Intelligence Brief: China and Russia Conversation

Last week, within days of the International Criminal Court issuing arrest warrants for Russia’s President Vladimir Putin for war crimes, China’s President Xi paid a visit to Moscow. Ahead of the summit, China advertised the meeting as one designed to promote peace. This characterization echoed China’s recent move to help broker a resumption of diplomatic relations between Iran and Saudi Arabia. The question ahead of the summit was how exactly China would promote peace. One option would be to put pressure on Putin to either withdraw from Ukraine or reduce war aims publicly to something that might lead to a negotiated settlement. A second option would be for Beijing to openly offer to arm or supply Russia in a manner that would pressure Ukraine and its Western backers to come to the negotiating table.

In the end, the summit produced very little in terms of substantive agreements. At best, Putin gained symbolically, showing that he was not that isolated on the global stage. In addition, China and Russia showed solidarity in their continued, shared, goal of providing an alternative to the America-centric international order.

While all states pursue their own interests in any international interaction – whether economic or political – China has repeatedly maintained that Chinese interests are at the center of its policies. Chinese interests, in turn, are those of the ruling Communist Party, which means the interests of President Xi and his backers. It appears that China did not see it in its interests to concretely bolster Russia’s military or economic strength in its contest with Ukraine and the West. No public agreements were reached on China beginning to supply arms to Russia. In fact, there was no evidence that such issues were discussed. Russia wanted China to commit at the summit to a Siberian gas project that would mean an increased export of Russian gas to China. No such agreement was reached or announced. Meanwhile, the language in the communique looked strikingly similar to that issued after a meeting of the two presidents a year ago. The language on Ukraine was minimal and vague – not a “peace push” as advertised by China ahead of the summit.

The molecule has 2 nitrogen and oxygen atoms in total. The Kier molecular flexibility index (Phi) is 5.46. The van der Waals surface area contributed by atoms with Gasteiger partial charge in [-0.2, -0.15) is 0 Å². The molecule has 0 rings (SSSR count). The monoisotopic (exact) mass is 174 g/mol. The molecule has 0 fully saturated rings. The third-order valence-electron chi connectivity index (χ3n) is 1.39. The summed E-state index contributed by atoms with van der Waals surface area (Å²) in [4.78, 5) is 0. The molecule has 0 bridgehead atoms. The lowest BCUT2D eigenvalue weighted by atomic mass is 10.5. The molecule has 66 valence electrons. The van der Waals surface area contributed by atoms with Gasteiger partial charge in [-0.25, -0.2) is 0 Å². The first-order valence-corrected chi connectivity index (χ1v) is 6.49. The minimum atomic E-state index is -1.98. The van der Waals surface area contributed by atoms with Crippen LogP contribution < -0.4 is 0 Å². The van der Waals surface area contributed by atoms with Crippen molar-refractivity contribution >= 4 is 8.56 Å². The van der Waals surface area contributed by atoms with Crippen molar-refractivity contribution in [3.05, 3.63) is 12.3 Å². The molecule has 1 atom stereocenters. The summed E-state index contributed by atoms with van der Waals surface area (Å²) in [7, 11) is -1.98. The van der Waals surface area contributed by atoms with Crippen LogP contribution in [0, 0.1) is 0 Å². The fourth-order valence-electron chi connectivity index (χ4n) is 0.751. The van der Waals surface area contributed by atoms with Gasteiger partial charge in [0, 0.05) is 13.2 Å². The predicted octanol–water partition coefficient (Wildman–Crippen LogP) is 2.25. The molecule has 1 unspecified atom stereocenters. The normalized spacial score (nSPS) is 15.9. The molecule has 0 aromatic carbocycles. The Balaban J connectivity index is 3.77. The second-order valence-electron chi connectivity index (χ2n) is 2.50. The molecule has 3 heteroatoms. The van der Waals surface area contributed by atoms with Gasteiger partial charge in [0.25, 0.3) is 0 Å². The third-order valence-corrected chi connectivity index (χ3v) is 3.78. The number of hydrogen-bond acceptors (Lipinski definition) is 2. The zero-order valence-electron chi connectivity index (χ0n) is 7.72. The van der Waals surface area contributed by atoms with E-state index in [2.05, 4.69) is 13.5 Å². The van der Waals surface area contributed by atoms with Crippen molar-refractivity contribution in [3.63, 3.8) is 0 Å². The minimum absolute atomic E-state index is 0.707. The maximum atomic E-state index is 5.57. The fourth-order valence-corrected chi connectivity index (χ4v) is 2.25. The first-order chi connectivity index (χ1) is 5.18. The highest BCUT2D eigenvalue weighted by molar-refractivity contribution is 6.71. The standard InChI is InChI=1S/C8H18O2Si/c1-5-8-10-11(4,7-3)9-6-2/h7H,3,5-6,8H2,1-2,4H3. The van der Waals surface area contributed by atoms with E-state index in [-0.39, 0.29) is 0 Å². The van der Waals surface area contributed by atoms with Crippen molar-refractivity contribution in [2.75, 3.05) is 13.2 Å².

So, if no concrete short-term agreements were made at the summit, what should one take away from the meeting? First, the meeting underscores that the long-terms interests of China and Russia in terms of the international system are somewhat aligned as a counter to the collective West. The two will continue to bolster multilateral organizations that exclude the West such as the Shanghai Cooperative Organization and the BRICS (Brazil, Russia, India, and China). The relationship between these two countries is more than a marriage of convenience.

Second, the summit showed that China is now the senior partner in the arrangement, and Xi will be happy to dictate the parameters of the relationship in a way that maximally benefits China.

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